First of all agave nectar or syrup is a sweetener, like sugar, honey and molasses. It is a natural sweetener from the agave plant from which we also get taquilla. To turn agave plant into a sweetener, it takes a great deal of processing. Agave contains about 40% more calories per equal measure of sugar, so it isn’t a miracle diet substitution for sugar. The fact it is sweeter tasting than sugar means we may use less of it to achieve the same sweetness, but we won’t save calories.
The big advantage over sugar is agave has a better glycemic index than sugar and the other sweeteners mentioned here; meaning it doesn’t create a spike in blood sugar or immediately increase insulin when eaten. For this reason it is a dietary substitution for sugar for people with diabetes. Since agave syrup naturally has a sweeter impact than sugar, and if we use less of it, the calorie impact should be considered about equal.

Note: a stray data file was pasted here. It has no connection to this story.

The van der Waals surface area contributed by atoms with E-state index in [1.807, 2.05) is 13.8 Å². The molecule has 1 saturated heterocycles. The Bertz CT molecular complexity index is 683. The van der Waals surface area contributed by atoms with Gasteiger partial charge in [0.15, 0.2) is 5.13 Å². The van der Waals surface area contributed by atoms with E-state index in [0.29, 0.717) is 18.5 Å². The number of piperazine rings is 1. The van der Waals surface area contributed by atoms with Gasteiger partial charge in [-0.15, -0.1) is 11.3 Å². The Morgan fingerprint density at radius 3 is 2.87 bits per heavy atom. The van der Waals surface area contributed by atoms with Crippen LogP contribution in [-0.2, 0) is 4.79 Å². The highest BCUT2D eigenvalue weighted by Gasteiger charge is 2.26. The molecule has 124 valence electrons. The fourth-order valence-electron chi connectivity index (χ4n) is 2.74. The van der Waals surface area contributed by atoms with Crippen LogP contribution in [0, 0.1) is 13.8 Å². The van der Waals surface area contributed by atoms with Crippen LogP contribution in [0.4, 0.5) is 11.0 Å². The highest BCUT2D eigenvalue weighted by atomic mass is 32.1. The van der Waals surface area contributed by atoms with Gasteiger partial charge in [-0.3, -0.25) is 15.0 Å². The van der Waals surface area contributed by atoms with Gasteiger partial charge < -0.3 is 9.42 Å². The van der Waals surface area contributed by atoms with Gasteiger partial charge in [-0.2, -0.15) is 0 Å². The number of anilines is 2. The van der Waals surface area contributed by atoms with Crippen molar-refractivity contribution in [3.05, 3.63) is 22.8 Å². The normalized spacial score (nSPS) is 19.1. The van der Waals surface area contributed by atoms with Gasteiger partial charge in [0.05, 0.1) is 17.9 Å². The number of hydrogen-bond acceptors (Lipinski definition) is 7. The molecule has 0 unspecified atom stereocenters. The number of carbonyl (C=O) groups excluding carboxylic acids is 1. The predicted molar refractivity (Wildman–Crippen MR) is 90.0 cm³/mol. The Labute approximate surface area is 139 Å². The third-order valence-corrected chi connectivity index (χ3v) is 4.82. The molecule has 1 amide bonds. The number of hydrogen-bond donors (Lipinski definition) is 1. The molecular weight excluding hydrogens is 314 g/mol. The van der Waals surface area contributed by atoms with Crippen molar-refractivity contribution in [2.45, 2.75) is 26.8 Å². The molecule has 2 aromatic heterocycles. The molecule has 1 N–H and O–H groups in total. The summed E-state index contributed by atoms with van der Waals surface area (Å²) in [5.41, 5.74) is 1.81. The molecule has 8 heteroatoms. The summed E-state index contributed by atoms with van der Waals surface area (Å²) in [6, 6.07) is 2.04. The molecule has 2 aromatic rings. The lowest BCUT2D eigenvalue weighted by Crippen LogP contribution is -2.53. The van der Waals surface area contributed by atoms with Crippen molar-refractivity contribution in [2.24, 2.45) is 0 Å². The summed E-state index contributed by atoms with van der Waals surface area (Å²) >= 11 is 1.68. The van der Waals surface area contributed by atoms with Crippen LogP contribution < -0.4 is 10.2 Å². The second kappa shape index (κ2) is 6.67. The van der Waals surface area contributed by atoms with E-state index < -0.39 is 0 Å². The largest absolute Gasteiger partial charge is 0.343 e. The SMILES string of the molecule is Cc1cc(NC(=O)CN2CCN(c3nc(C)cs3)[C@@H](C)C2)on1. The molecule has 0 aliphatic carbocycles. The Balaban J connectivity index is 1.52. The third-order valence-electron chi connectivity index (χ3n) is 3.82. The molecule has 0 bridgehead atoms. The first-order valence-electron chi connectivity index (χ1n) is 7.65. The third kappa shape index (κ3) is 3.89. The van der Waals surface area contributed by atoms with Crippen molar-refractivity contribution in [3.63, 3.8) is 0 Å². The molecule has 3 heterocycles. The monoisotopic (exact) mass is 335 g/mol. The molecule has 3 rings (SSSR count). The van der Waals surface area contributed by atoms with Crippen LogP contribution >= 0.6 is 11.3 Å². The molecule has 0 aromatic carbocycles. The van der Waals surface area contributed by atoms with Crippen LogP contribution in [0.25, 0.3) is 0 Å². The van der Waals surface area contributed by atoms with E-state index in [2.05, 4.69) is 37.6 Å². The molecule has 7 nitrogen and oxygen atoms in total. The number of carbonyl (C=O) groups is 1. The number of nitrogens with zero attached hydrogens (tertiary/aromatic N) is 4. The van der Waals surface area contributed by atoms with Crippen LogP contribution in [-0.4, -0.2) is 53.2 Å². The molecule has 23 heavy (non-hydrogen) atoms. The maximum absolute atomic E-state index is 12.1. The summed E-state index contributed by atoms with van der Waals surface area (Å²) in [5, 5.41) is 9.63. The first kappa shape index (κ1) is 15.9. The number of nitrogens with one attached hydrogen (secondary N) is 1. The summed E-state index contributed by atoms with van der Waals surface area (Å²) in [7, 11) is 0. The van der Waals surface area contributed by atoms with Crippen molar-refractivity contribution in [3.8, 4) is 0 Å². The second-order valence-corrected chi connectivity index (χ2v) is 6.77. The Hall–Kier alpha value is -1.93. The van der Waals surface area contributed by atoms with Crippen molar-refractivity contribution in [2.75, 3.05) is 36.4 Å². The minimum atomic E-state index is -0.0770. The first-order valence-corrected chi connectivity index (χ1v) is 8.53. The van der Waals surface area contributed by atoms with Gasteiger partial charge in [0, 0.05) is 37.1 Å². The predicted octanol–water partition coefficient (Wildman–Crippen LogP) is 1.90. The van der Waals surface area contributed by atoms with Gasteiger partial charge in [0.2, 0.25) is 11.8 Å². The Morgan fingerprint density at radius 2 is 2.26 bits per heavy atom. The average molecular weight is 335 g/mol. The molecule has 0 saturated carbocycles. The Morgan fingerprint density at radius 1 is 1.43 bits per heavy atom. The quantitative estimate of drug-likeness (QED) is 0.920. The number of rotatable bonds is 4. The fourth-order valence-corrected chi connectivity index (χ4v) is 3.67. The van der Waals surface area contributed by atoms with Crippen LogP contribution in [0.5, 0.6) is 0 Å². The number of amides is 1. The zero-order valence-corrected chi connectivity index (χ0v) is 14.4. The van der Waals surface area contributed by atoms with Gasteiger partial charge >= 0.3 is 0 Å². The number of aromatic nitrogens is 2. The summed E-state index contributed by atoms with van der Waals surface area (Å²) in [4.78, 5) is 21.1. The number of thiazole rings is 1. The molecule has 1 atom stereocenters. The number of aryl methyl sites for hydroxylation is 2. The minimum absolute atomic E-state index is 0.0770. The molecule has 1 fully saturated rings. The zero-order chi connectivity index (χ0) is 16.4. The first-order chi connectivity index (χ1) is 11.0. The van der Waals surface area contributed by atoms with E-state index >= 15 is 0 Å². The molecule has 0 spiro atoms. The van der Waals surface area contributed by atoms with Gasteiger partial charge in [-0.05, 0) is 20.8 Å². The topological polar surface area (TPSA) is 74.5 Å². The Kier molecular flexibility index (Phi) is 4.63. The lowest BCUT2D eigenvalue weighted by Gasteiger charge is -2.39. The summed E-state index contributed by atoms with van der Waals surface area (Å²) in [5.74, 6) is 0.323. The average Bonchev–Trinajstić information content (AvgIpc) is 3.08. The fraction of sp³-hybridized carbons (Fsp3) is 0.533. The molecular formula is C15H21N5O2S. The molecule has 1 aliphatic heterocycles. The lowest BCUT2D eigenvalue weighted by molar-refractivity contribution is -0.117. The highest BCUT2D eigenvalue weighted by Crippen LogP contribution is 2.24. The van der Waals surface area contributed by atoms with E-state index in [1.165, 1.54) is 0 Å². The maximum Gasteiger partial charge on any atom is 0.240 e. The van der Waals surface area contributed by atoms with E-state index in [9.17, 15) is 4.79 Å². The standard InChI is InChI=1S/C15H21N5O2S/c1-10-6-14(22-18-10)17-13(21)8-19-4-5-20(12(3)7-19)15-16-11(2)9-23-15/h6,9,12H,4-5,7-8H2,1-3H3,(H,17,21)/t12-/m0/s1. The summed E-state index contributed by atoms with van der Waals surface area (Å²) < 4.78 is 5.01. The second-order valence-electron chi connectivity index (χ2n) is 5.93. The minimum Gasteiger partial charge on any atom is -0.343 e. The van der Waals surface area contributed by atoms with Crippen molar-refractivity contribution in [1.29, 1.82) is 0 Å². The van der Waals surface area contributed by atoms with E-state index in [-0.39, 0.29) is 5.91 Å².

In recipes, the exchange gets tricky for granulated sugar. Liquid measurements may need to be compensated for since it is a liquid. When substituting agave for honey or other liquid sweetener, it is recommended to use equal measures. People who eat vegan like to use agave instead of white sugar which may have been filtered through animal bone-based charcoal. It also subs nicely for honey if eating vegan.